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Talk of unison is likely to fall on deaf ears

IN his acceptance speech after winning a second term, Barack Obama returned to one of his favourite themes: that the partisan divide in the United States has been overstated.

"I believe we can seize this future together," he said, "because we are not as divided as our politics suggest. We're not as cynical as the pundits believe."

He has been delivering different versions of the same speech since 2004, when he first came to national prominence at the Democratic convention in Boston. On the night of his re-election, it was less true than ever. Perhaps in the morning, confronted with a map blue at the edges and dark red through the middle from top to bottom, he may have reflected that he is the president of two countries, not one. After an election campaign that cost almost £4 billion, the only states to change their allegiance were Indiana and North Carolina: both traditionally conservative states Mr Obama won by narrow margins four years ago and could not hold. Nationally, the popular vote was split 51% to 48%, with Mr Obama winning just three million more votes than Mitt Romney.

The two Americas exist side by side within states, of course. Exit polls showed Mr Obama's coalition is young, diverse, urban and predominantly female – and growing rapidly. The Republican party's is older, whiter, suburban and rural – and shrinking as a share of the electorate.

Niche media, catering to hardline conservatives and liberals, has supplanted balanced journalism: one America watches Fox News, the other MSNBC. One America listens to Rush Limbaugh, the other to National Public Radio.For four years, the right wing has portrayed Mr Obama as a foreign-born, un-American Muslim radical at worst and an incompetent product of affirmative action at best, promoted above his abilities by a condescending liberal elite. This caricature will not disappear overnight. On Fox News, Sarah Palin proclaimed Mr Obama's victory a "catastrophic setback" for the United States. Her colleague Bill O'Reilly lamented that "the white establishment is now the minority. It's not a traditional America anymore".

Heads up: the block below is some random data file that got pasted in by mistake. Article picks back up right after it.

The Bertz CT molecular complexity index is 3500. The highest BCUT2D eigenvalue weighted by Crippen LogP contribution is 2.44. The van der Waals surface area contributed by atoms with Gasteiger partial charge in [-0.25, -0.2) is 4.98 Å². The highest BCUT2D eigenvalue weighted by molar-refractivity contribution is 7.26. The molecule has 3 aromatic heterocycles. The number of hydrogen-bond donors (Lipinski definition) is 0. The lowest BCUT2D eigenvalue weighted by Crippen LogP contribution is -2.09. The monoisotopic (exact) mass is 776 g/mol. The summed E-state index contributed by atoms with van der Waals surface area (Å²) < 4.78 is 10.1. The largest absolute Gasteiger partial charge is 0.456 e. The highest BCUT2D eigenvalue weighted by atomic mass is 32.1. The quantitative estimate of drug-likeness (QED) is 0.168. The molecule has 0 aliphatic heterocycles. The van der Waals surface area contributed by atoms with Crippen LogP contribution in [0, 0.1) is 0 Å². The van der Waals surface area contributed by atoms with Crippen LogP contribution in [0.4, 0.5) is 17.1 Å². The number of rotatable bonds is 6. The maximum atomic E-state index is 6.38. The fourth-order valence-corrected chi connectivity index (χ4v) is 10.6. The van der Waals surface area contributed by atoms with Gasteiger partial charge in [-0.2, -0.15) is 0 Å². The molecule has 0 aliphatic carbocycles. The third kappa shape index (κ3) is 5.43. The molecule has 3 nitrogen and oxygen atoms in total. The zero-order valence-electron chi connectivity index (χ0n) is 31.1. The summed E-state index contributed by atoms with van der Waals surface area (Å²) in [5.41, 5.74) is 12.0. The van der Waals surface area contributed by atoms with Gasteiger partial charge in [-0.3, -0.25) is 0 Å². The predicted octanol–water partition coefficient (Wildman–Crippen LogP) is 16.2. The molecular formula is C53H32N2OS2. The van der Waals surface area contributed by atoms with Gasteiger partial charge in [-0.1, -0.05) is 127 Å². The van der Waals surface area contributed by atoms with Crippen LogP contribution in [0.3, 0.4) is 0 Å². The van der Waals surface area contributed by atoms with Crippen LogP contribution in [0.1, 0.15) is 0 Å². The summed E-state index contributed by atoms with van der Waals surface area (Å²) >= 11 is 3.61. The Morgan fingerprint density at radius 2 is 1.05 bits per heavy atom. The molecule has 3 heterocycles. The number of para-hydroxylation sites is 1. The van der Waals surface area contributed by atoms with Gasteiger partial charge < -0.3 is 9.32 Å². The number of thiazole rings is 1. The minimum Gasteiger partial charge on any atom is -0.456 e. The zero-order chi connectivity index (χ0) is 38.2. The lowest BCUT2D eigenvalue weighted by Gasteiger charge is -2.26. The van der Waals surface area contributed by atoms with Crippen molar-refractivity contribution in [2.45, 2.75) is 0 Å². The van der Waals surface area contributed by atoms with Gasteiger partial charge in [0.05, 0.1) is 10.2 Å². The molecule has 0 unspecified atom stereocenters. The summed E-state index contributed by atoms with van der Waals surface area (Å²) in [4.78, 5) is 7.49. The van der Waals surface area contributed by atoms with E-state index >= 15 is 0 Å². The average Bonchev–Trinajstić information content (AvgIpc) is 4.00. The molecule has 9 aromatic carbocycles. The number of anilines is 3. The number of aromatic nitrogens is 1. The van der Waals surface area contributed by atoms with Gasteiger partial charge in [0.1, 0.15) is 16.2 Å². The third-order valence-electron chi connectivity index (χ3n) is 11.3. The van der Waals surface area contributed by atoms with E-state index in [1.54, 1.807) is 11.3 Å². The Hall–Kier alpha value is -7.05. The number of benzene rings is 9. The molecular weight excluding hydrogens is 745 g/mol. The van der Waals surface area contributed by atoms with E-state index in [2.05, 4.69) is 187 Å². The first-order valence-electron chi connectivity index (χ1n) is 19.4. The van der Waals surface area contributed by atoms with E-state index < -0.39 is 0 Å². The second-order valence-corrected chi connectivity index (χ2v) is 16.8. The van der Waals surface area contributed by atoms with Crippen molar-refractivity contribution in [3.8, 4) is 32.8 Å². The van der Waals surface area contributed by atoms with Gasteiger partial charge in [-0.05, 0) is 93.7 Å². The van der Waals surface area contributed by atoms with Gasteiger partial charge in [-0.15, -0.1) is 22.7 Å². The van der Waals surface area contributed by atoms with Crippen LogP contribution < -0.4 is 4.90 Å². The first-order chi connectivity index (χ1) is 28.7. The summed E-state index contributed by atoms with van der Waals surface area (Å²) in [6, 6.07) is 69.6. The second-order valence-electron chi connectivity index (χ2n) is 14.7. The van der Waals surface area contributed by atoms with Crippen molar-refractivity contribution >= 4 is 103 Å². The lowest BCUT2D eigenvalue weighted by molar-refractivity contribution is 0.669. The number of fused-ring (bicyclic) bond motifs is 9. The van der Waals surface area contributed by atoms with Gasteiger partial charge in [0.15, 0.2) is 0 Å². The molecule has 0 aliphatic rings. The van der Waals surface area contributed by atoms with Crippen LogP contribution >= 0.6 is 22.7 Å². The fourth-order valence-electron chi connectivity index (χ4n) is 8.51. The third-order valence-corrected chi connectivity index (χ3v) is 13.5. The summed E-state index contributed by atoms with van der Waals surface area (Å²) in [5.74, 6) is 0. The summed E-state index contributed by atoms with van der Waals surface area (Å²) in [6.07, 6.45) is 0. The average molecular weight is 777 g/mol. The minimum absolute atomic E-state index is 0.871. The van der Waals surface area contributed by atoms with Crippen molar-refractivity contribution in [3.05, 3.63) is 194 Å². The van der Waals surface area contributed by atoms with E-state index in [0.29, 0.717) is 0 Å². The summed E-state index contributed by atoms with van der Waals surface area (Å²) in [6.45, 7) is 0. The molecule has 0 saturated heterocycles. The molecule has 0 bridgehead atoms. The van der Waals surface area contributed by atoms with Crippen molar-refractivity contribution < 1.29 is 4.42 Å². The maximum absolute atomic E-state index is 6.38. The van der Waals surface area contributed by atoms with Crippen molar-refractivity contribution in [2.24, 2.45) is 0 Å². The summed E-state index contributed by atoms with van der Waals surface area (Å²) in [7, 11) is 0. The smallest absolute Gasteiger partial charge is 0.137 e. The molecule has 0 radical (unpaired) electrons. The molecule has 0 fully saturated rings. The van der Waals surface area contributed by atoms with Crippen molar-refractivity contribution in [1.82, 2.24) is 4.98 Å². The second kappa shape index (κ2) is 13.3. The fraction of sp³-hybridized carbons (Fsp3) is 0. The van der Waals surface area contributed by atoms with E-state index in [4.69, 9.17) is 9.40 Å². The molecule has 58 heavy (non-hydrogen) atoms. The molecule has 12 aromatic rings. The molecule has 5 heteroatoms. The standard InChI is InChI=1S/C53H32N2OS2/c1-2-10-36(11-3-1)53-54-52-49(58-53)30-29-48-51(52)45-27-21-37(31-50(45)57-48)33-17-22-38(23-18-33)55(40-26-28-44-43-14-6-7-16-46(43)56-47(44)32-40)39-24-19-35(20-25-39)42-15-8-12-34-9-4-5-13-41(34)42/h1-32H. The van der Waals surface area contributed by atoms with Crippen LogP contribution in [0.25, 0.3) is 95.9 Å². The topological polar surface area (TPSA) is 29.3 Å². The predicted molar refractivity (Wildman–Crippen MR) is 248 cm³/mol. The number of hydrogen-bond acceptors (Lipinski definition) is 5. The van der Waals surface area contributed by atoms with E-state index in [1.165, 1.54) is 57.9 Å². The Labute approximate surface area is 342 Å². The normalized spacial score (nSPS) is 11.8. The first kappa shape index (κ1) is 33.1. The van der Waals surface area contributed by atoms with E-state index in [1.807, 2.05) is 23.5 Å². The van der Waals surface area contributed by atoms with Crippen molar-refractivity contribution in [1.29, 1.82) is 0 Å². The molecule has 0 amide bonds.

The New York Post, which had openly campaigned for Mr Romney on its front page, printed a sour grapes editorial: "It's not a mandate. It's a second chance."

The President will return to the White House with fewer illusions about the possibility of post-partisan compromise in Congress, after a first term that taught him Republicans are determined to thwart his agenda at any cost.

The Senate will be a little more liberal, thanks to the Democratic party's surprisingly strong showing, picking up Republican seats in Indiana and Massachusetts, and holding others they were expected to lose. New senators Elizabeth Warren and Tammy Baldwin are both to the left of the moderates they replace. In the House of Representatives, Republicans were able to hang on to their majority. Texan Congressman Pete Sessions said the result was a clear victory for conservatism: "Our House Republican candidates listened to the American people and rejected the Democrats' tax-and-spend agenda that threatens the American dream," he said.

Bush tax cuts for America's wealthiest are due to expire in January, along with a payroll tax cut that benefits many more middle-class voters. If the two sides cannot agree on a deficit reduction plan, the automatic "sequester" contained in the 2011 Budget Control Act will trigger deep cuts to spending.

Mr Obama is certain to insist the rich pay more and will offer spending cuts in return, but the Republican Speaker, John Boehner, has signalled his unwillingness to compromise. Congress, and the nation, are as divided as ever.

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